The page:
Things get dicey for Maggie and Kate in “Batwoman #8″

Just when I was settling into the assured embrace of my monthly issue of Batwoman, things got super dramatic behind the scenes. Amy Reeder, one of the only female artists or writers on any New 52 title, took over art duties from co-writer J.H. Williams III with Issue #6 in February to mixed reviews, and almost as soon as Issue #7 hit stands last month, DC announced they were pulling Reeder from the project. No one seemed happy. Reeder said some things on her blog; Williams said some things on his blog; DC said some things to some comics-based sites; and I basically just flopped onto the floor and clutched Batwoman: Elegy to my chest and prayed to Sappho that that the creative scuffle wouldn’t ruin the best thing going in the world of mainstream comics right now.

Batwoman #8 (Reeder’s last) dropped yesterday, and it is a doozy!

We’re halfway through Batwoman‘s second full story-arc, “To Drown the World,” and writers are still clinging to their non-linear vignette line of storytelling. I’ll be honest: I read Kate/Batwoman’s, Maggie Sawyer’s, and Agent Chase’s stories before I paid any attention to the rest of them. I mean, I love a good supernatural thriller as much as the next nerd, but I prefer lady heroes kissing to sociopaths chopping off children’s arms. Actually, Maggie and Kate’s romance is a perfect place to kick off the discussion because it has been the most consistently awesome thing about this series so far.

Last issue, Kate and Maggie were enjoying a romantic dinner together when Kate spotted one of Batwoman’s arch-enemies skulking around outside, so of course she bolted from the restaurant and accosted him in the street before returning to Maggie’s side with a smile and a flippant, “Aw, it was nothing.” This issue, we see that Kate and Maggie are having trouble connecting. They’re both chasing down MEDUSA from different angles, so that’s keeping them busy, but also Kate has reverted to that aloof cold shoulderism that plagues everyone in the Bat family. You know who’s not giving Maggie space, though? Agent Chase. She’s tailing her every second of every day, and when the time is right, she tells Batwoman she’s going to have to mine her girlfriend for information.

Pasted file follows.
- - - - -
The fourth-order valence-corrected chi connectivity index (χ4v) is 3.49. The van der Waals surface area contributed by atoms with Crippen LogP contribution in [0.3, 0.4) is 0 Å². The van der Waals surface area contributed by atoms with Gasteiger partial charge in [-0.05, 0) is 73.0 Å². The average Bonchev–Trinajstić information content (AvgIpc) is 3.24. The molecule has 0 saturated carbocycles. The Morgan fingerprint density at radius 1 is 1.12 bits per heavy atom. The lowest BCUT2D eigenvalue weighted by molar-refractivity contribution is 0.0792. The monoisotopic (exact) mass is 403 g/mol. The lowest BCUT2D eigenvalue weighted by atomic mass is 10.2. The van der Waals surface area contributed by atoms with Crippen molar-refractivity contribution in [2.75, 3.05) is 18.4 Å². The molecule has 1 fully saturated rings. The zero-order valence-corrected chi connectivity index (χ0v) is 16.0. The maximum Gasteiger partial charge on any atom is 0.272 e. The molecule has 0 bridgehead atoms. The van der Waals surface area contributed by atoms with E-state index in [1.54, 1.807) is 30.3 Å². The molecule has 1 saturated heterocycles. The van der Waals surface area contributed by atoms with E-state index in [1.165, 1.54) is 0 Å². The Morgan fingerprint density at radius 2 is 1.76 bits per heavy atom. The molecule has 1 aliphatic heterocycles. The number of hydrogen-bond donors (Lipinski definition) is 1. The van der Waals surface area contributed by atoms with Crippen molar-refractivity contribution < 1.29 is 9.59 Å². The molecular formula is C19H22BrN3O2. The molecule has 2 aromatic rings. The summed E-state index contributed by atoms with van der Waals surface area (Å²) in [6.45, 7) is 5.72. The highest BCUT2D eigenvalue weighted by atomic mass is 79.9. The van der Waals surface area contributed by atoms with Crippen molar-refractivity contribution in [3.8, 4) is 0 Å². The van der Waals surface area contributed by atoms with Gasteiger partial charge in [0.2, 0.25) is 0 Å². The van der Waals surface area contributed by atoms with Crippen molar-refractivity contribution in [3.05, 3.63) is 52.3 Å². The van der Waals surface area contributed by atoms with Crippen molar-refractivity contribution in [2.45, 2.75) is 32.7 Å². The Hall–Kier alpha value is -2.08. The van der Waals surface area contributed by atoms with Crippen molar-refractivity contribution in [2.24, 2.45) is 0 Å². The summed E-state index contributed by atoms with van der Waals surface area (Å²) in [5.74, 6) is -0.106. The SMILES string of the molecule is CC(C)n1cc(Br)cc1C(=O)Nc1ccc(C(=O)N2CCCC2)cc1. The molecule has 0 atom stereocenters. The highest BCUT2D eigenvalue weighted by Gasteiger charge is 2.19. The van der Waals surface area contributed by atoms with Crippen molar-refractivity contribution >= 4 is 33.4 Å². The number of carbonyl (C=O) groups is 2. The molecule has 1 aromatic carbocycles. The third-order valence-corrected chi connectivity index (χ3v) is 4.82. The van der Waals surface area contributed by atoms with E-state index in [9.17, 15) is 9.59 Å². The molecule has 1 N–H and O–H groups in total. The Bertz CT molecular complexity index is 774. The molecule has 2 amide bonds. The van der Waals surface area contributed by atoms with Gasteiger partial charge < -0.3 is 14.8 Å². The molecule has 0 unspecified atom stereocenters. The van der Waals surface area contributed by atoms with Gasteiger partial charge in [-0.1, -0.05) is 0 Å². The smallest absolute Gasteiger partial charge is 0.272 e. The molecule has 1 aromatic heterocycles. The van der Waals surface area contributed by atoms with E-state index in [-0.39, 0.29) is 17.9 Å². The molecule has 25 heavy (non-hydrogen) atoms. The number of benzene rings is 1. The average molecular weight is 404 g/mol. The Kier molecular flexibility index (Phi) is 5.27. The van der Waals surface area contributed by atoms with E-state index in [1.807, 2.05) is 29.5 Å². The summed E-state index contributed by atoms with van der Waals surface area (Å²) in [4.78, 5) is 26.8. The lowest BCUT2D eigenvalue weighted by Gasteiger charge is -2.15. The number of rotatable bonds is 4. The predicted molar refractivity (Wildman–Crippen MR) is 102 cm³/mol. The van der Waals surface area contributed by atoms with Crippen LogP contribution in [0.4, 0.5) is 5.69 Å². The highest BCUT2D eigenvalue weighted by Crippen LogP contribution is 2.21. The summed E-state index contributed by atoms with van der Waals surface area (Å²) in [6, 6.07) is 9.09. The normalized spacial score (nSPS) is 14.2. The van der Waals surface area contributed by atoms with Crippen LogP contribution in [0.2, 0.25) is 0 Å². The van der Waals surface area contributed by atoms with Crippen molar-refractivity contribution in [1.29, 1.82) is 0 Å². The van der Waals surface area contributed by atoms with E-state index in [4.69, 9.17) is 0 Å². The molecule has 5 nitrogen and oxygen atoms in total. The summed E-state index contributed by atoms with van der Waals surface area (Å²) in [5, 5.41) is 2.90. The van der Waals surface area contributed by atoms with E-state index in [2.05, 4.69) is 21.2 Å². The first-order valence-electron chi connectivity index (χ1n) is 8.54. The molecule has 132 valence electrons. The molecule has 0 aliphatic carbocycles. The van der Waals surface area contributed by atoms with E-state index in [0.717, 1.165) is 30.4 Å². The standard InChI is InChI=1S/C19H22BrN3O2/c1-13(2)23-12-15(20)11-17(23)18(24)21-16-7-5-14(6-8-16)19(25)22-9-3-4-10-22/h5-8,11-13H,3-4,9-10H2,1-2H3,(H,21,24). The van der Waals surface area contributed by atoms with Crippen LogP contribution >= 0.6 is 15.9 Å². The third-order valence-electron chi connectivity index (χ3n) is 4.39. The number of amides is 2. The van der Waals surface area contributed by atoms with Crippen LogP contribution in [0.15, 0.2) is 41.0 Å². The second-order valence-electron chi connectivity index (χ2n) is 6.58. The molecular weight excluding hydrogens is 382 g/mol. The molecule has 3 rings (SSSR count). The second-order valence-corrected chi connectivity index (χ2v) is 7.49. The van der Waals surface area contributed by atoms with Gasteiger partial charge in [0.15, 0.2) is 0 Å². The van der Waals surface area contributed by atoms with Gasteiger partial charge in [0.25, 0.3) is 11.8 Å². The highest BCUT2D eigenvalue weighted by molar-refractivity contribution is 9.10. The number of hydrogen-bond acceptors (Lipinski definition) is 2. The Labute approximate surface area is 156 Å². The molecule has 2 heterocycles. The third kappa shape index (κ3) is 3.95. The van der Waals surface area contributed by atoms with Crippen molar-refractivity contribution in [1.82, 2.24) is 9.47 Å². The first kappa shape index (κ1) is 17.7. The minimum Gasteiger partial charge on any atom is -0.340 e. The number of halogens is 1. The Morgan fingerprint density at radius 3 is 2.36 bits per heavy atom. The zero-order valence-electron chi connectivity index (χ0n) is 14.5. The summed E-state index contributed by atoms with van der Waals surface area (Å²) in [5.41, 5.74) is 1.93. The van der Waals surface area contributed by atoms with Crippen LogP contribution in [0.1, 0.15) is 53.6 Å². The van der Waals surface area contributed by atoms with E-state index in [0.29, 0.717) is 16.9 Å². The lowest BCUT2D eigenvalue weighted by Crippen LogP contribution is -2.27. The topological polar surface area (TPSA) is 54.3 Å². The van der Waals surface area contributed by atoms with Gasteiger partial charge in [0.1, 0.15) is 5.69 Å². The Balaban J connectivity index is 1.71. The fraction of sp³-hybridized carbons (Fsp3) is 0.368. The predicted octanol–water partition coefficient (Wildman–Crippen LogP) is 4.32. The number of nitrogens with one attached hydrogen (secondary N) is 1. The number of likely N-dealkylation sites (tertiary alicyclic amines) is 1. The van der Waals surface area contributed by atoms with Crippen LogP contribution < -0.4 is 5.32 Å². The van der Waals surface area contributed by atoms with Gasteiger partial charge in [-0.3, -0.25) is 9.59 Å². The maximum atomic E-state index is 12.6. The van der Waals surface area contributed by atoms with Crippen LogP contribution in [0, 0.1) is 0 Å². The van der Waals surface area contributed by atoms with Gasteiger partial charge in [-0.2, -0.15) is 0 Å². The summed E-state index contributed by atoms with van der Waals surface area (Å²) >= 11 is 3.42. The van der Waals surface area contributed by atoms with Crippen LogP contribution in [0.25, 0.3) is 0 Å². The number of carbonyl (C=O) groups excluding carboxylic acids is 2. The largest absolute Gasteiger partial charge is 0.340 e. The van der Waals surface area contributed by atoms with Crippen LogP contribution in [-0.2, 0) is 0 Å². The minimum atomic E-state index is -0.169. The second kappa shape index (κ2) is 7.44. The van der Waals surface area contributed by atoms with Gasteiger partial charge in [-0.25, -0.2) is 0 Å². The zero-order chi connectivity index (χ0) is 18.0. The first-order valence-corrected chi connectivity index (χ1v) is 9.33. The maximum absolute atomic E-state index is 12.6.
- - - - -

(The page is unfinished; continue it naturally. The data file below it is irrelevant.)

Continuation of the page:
Batwoman ends up crashing Detective Sawyer’s criminal transport party (Why is Maggie so sexy captaining that ship?!) and accidentally shooting her up with the industrial strength elephant tranquilizer mixed with Scarecrow fear gas that Sawyer gave her in issue #7. Just when you think their love life couldn’t get any more tortured!

While the pacing of these non-linear “To Drown the World” issues has been wonky (and at times sloppy), Maggie and Kate’s relationship has progressed beautifully. The emotion is so real and so raw that it grounds the series in a way Kate’s other relationships — even with her sister and dad and cousin — haven’t. It’s breaking my heart in the very best way.

But what about the heroism? Oh, there’s plenty of that. While acquiring an entire army of new nemeses, Batwoman is closing in on MEDUSA with her characteristic bravado and smirk. There’s a dandy amount of battles and blood in issue #8, don’t you worry. And I won’t spoil the ending for you, but Batwoman lands herself a shocking new ally on the final page.

I’m actually wondering if “To Drown the World” will read better when it is collected in a trade paper back. It doesn’t matter, I suppose; I’m still going to keep buying single issues as long as DC is selling them. The creative team did win another GLAAD award this year, after all. And even when it gets sloggy on the page and dicey behind the scenes, Batwoman is still the best title in the New 52.

What did you think of Batwoman #8?

More you may like